Then we’re introduced to some mystics which are deformed for no apparent reason, who tell Leonidas that war is not the right choice and would interrupt the sacred Carneian Festival, in a scene with a random girl waving around as if she were high on some kind of hallucinogenic drug whilst showing her nipples. Leonidas heads home confused as he has been refused the right to go to war even though it the right thing to do. Then a random sex scene ensues between Leonidas and his wife, the Queen. Which was quite tastefully done. Then to cut a long and excruciatingly boring story short, the King takes 300 of his finest warriors to war with Persian Army.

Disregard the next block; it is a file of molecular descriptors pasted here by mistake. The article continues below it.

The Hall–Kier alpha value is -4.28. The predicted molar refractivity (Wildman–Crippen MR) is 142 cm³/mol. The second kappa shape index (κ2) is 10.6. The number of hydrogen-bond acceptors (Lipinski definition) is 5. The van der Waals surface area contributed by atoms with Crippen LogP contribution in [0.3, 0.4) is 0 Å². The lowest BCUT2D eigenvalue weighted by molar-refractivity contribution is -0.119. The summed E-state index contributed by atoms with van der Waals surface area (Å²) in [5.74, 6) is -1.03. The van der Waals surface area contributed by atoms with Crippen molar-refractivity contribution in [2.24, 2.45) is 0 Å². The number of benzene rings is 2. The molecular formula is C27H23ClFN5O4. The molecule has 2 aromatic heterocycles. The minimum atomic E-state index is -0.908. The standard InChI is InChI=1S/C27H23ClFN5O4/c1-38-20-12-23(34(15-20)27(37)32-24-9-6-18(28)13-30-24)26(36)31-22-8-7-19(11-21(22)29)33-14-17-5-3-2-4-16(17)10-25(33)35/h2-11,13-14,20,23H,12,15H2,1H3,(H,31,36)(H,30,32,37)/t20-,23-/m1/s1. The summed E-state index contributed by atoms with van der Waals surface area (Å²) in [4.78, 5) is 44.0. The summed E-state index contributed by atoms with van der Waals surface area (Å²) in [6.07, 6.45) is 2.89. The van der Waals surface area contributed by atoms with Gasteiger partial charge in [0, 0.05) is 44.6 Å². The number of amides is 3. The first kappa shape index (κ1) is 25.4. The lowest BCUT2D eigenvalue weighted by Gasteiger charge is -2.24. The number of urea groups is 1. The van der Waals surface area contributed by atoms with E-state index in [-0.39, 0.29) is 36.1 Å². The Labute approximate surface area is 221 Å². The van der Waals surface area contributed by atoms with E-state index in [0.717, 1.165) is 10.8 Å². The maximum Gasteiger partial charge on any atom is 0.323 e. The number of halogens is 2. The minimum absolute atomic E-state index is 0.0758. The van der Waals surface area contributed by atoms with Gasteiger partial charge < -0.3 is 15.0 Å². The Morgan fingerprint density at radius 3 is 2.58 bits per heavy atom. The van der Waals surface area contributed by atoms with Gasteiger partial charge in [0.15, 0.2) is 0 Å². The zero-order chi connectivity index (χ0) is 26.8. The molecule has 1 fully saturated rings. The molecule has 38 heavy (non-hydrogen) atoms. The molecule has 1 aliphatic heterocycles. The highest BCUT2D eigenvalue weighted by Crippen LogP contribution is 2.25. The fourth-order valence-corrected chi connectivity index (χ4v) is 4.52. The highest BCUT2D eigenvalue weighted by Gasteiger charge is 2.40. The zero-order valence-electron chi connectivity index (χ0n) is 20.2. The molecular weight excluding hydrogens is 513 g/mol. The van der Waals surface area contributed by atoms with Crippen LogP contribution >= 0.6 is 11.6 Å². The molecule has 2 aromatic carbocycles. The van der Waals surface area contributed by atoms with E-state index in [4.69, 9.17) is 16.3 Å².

Along the way, the Spartans join up with some Thespians, although they don’t really contribute much to the film, they were just there to add some credentials to the accuracy of the historical events but failed there because the Thespians waged war alongside the Spartans but in the film they only fight for about 5 minutes before they are cut down by the Immortals, the Persian Elite. Also in this scene they mess up, as there are only 20 or so Thespians where in reality it was 700.